mulberry bags Cyber Monday New Lackawanna County District Attorney Mark Powell plans for the future
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Mark Powell’s long frame leans over the polished table in the dimly lit conference room of his Scranton law firm’s Linden Street office.
His grandfather’s battered law books fill part of the wooden shelves that line the walls of the “war room” where he and his fellow attorneys meet and prepare cases.
Earlier this week, nearly one month to the day after Lackawanna County voters elected him the first Democratic district attorney in decades, Powell, 53, sat down in the war room to discuss battle plans for his new position.
“We’re going to increase the professionalism from the top down,” said Powell, of Moosic. “Try the right cases and be prepared to try all cases.”
Since his win, Powell has met with current and former prosecutors on a national, state and local level. He’s “listening and learning” for now, he said. He does not believe that, so far, he has heard anything that he did not know before.
“But, it certainly has provided me with greater confidence in what I know,” he said.
Much of what he discussed, general plans to mentor and develop the skills of young attorneys and a vision of strengthening the office’s trial readiness, echoes his campaign sentiment. He said those in the district attorney’s office should be prepared to “work hard.”
he has a shortlist for who will be his first assistant district attorney but did not disclose who is on it. Staffing decisions are pending formal interviews with current staff and changes to the office likely will come after weeks of observation following his Jan. 2 swearing in.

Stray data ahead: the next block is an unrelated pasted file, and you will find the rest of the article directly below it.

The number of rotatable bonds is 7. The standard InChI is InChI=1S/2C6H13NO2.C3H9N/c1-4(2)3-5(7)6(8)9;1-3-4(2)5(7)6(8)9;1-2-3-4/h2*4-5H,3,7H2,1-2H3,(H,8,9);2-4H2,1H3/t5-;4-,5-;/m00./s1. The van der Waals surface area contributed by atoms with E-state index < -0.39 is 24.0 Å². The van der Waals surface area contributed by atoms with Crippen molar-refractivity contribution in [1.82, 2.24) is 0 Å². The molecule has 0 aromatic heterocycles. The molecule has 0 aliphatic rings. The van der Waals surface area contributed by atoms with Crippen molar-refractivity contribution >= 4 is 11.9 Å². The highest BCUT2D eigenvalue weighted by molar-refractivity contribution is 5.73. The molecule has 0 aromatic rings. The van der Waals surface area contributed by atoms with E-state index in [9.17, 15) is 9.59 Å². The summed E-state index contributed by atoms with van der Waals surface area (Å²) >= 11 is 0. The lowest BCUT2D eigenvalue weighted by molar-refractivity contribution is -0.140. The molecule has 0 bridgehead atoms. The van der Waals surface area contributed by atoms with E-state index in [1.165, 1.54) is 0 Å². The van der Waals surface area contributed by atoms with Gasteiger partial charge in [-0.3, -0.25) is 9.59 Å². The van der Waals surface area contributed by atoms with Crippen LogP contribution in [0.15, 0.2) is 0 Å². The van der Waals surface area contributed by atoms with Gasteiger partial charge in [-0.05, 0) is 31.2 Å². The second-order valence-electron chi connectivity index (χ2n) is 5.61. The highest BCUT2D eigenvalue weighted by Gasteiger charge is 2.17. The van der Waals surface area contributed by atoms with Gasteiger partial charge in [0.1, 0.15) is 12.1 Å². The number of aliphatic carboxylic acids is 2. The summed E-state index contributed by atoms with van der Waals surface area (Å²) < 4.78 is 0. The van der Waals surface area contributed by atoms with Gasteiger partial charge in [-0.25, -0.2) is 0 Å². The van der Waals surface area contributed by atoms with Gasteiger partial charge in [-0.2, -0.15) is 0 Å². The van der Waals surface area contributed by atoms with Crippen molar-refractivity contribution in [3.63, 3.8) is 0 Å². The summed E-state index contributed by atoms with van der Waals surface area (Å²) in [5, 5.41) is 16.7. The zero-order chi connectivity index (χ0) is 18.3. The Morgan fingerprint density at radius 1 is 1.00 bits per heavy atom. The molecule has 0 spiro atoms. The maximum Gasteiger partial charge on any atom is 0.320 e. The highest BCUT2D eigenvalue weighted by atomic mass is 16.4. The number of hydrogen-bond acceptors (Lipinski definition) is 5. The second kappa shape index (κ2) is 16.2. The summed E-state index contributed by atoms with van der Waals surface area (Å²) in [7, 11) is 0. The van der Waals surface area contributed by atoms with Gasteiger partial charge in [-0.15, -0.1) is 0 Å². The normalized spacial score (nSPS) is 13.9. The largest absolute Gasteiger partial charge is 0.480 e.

Powell will inherit several high profile cases as a newly minted prosecutor, including the murder trial of former Carbondale police officer Francis Schulze, 27, whose case is on hold while an appeal of a judge’s ruling is pending before the state Superior Court.
To prepare for his new role, Powell has been working with sitting District Attorney Shane Scanlon.
“I’d like it to be seamless,” Scanlon said.
Powell maintains that he will “absolutely” try cases and “lead from the front” as a hands on district attorney. Ernie Preate, a former district attorney whose courtroom appearances drew crowds, said Powell is a capable attorney who “knows how to try a case” and trying cases as district attorney is “what you have to do.”
“The public elected you to be their champion in the courtroom,” Preate said.
District attorneys serve four year terms and make $175,573 a year.
Powell is a 27 year defense attorney and civil litigator board certified by the National Board of Trial Advocacy as a criminal trial and civil trial specialist, bona fides few attorneys can claim. Powell and his wife, Donna, have been married for 26 years and have four children.
His opponent in the November election, former longtime assistant district attorney Gene Talerico, attempted to make political hay out of it. Talerico, 50, was former District Attorney Andy Jarbola’s first assistant for 16 years, and is well known in the law enforcement community.
Powell will have to build a rapport with the area’s law enforcement agencies. He said he plans to sit down with local police chiefs and with representatives of the state police to share his plans and establish an open line of communication.
Scranton Police Chief Carl Graziano said his department has always had a strong professional relationship with the district attorney and hopes it continues and improves.
“We work hand in hand and we’re partners in criminal justice here and we’re going to take it case by case and work together,
” Graziano said. “I’m just looking forward to working together.”